Samsung Galaxy Note 2 vs Galaxy S4 – what’s the difference?
For this comparison we’ll take a look at two of Samsung’s best-selling handsets – its flagship, the Galaxy S4 (available to order here), and its second in command, the Galaxy Note 2 (available to order here).
In contrast to other manufacturers, Samsung’s flagship, the S4, isn’t its largest handset in terms of screen size. Even the Note 2, Samsung’s current king of screen size, will shortly abdicate its throne for the Samsung Galaxy Mega.
Now that there are so many different options, choosing the correct screen size will be an important part of your buying decision. However, it’s not just about the display – there are many other factors to consider – so we’ll discuss them all in relation to one another below.
Main differences at a glance
Before we get into the details, here’s a quick look at the main differentiators between the Galaxy S4 and the Note 2:
- Screen size – the Note 2 has a larger display than the S4
- Stylus – the Note 2 includes the S Pen Stylus, the S4 does not
- Camera- the S4 has a better sensor
- Dimensions – the S4 is smaller, lighter and thinner
- The Note 2 has a larger battery and better battery life
- The S4 has a superior screen resolution
- TV Remote – the S4 has a built-in IR Blaster so that it can act as a remote control
- The S4 has newer software features (TouchWiz)
- The S4 has a newer version of MHL for video out
Video Comparison – Samsung Galaxy S4 vs Galaxy Note 2
See our full text comparison of the S4 and the Note 2 after the cut, or see the two devices compared in the flesh in this video comparison.
The screen of the Note 2 measures 5.5″ across, whereas the S4 has a display that’s slightly more manageable at 4.99″. The S4 also has the better looking picture thanks to its full HD 1920 x 1080 resolution and 441 ppi. The Note 2 does trail quite far behind in this aspect – it’s got a 1280 x 720 resolution and a pixel density of 267 ppi.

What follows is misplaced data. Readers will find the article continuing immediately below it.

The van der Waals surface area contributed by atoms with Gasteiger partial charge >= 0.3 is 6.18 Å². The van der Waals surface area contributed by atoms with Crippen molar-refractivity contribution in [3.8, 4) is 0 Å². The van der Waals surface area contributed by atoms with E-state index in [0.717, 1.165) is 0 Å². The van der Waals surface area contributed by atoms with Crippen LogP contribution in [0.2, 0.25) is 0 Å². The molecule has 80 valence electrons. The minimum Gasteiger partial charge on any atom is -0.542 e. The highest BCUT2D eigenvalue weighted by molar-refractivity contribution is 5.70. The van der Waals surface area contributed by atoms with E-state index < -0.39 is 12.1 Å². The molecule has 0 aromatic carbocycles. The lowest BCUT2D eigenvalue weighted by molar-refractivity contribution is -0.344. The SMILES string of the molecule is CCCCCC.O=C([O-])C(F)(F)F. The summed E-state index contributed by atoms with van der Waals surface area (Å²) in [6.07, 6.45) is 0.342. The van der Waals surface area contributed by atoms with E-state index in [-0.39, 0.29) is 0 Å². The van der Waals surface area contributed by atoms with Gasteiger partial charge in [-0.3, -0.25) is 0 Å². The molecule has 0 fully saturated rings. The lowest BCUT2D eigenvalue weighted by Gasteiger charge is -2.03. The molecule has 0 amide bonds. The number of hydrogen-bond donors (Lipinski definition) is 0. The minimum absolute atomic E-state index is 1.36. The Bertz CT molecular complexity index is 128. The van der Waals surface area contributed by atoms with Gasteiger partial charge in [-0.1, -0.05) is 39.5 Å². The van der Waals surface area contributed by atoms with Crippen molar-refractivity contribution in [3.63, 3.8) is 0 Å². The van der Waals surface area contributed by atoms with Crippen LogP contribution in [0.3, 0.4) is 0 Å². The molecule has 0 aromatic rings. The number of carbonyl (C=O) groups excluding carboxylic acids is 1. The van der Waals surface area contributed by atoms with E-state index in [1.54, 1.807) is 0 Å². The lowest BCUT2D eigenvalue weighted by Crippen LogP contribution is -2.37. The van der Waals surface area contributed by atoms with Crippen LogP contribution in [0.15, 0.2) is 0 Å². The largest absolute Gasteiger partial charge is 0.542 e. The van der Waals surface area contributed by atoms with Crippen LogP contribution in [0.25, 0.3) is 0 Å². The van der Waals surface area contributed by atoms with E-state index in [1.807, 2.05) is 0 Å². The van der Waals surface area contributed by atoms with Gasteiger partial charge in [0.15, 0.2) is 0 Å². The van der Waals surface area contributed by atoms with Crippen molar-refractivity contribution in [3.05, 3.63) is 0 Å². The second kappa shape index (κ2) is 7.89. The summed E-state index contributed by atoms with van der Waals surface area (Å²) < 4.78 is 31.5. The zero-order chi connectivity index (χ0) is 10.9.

At this stage it’s worth mentioning split screen mode for multi-tasking. Both the Note 2 and the S4 offer this feature, which enables you to display two apps on the screen beside one another. However, it is perhaps better suited to the the larger display and S Pen stylus of the Note 2.
For those that need it, there is no beating a large screen that can be used with the S Pen Stylus. However, if you do not think that you’ll need the kind of functionality that the stylus provides and can get by on a smaller screen, the S4 may be the wiser choice as it’s smaller and lighter. We’ll discuss the size difference more below, but first lets have a look at what the stylus can do.
What can you do with the Note 2′s S Pen Stylus?
If you’re going to consider whether or not you’ll use the S Pen stylus, it’s handy to know some of its use-cases.
First of all, there’s handwriting. The Note 2 is great for signing documents and annotating various files, such as photos, maps and diagrams. It will also recognise handwriting and covert it to digital text if you prefer to use the stylus in place of the on-screen keyboard.
Next, there’s digital art. This is perhaps a bit more niche but still a nice feature even for the occasional user. The S Pen has a Wacom digitiser built into it, which means that the handset can recognise varying applications of pressure. This makes it great for digital paintings and alike (see this video for inspiration).
The main app for use with the S Pen is called S Note. It’s got a rather extensive range of features and can be used for a lot more than just making notes. You can insert your own images, choose from a range of shapes, add videos, text boxes, maps, sketches and more. There are also predesigned templates that you can use for various types of note.
Another nice feature that combines with the stylus is Air View. This let’s you preview the contents of certain apps by hovering over them with a stylus. For example, hovering over an email will preview its text, or hovering over a photo album will load a pop up of the photos that it contains.
Having been a success with the Galaxy Note 2, AirView has been included with the Samsung Galaxy S4, with which you will use your finger to preview content in place of the S Pen.
Finally, you can also use the S Pen for device navigation, swiping through screens and selecting apps as you would with your finger.
It’s worth mentioning that you can also use a stylus for the Samsung Galaxy S3. The official accessory from Samsung is called the C Pen stylus (see our hands-on video here) and there are also third-party solutions available. It won’t quite provide the same experience as the S Pen on the Note 2, but the option is there if you want to give it a try.
The last plus point to mention for the Note 2′s stylus is that it is stowed away within the device’s casing, making it nice and easy to transport. Upon removing it from the Note 2 casing, an interface designed specifically for the S Pen will load on the screen.